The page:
A modular, cost-effective approach to LNG export terminals projected to place the U.S. as the second biggest exporter of LNG in the world

While legacy train designs have proven themselves in the past, smarter, newer LNG terminals are likely to change the market dynamics and bring in more elasticity and adaptability to contracts in changing market conditions in the near future.

Terminals for liquefied natural gas that ship and receive the fuel are undergoing a technological revolution. The next-gen terminals, are being designed and built keeping in mind buyers from emerging markets who prefer small volumes on shorter more flexible contracts.

Legacy export terminals have been massive in size and likewise in costs, going up to tens of billions of dollars. In order to justify their investment, long term supply deals, typically across decades, were required. Until now.

New modular designs are being made such that the parts of the LNG export terminal can be snapped together much like Legos, which allows a more dynamic elasticity in plant designs that are tuned to increase/decrease in demand and supply.

These next-gen liquefaction plants, known as trains, are now under construction in the U.S. state of Georgia and are expected to go operational sometime in the middle of 2018.

These trains are “more consistent with market conditions,” explained John Baguley, chief operating officer of Australia-based LNG Ltd, which has proposed mid-scale LNG plants in the United States and Canada.

The new designs are reflective of a maturing market, having a more diverse base of customers that will drive future growth.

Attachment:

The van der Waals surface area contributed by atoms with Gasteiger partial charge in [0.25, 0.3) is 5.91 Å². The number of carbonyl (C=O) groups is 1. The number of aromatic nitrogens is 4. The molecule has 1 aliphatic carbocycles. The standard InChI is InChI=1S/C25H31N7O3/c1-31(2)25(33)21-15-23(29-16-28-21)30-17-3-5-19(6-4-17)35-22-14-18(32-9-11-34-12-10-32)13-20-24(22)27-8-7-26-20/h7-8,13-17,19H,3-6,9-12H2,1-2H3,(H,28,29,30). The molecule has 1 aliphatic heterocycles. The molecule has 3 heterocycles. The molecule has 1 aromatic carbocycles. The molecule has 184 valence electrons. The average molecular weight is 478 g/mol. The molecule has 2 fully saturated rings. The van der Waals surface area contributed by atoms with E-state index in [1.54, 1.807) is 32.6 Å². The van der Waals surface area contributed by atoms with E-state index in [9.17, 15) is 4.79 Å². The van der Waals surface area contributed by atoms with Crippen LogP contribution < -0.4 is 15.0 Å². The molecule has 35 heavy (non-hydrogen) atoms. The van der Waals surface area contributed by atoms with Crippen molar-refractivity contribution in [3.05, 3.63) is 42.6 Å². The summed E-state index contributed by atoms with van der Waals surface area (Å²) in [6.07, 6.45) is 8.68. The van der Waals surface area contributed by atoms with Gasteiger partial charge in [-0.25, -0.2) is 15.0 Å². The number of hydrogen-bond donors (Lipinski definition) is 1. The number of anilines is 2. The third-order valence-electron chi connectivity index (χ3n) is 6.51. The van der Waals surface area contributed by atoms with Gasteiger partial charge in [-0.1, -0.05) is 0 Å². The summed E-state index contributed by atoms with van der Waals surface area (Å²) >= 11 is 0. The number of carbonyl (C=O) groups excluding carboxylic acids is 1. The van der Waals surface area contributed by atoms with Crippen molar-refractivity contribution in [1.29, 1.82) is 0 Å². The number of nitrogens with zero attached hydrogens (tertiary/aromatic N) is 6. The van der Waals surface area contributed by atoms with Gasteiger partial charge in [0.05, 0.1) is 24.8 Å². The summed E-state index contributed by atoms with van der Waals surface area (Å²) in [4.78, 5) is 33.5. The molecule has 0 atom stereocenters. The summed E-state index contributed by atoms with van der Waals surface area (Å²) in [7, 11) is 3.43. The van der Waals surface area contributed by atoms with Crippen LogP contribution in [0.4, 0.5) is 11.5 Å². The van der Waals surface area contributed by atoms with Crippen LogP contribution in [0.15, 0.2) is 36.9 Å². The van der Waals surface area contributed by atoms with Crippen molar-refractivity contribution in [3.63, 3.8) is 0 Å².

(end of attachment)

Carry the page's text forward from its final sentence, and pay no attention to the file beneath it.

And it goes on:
Case in point: while in 2008, the average lifespan of a contract was typically 18 years and of more than 2 million tonnes per annum (Mtpa), in 2016, the requirements dropped to less than 8 years and less than 1 Mtpa; players from emerging markets, including India and China, are now wanting more flexibility due to uncertainties in the market.

In recent years, demand for LNG has surged as it is a cleaner fuel than oil or coal; abundant supply has also driven down market prices.

Globally, consumption of LNG has risen by 10% to 33.1 billion cubic feet per day in 2016; it is expected to grow by 75% by 2027, said the U.S. Energy Information Administration.

The United States, with well developed energy hubs and abundant supply of gas pipeline is emerging as a dominant global producer of LNG.

In 2015, the U.S. export capacity shot up from less than 2 million tonnes per annum (Mtpa) to 18 Mtpa in 2017; it is now projected to peak at 77 Mtpa by 2022, placing the country, behing Australia, as the world’s second biggest producer of LNG.

However, experts are divided whether ultimately this modular design approach will pay off, i.e., although it allows for more flexibility and could cost less, the technology remains unproven.

“The issue that everybody is wrestling with is, does that really save you money?” said Jason Feer, head of business intelligence Poten and Partners, a shipbroker.

The $2 billion Elba Island project, being developed in Georgia’s Chatham County by Kinder Morgan, with 10 trains and an export capacity of 2.5Mtpa, will act as a test case.


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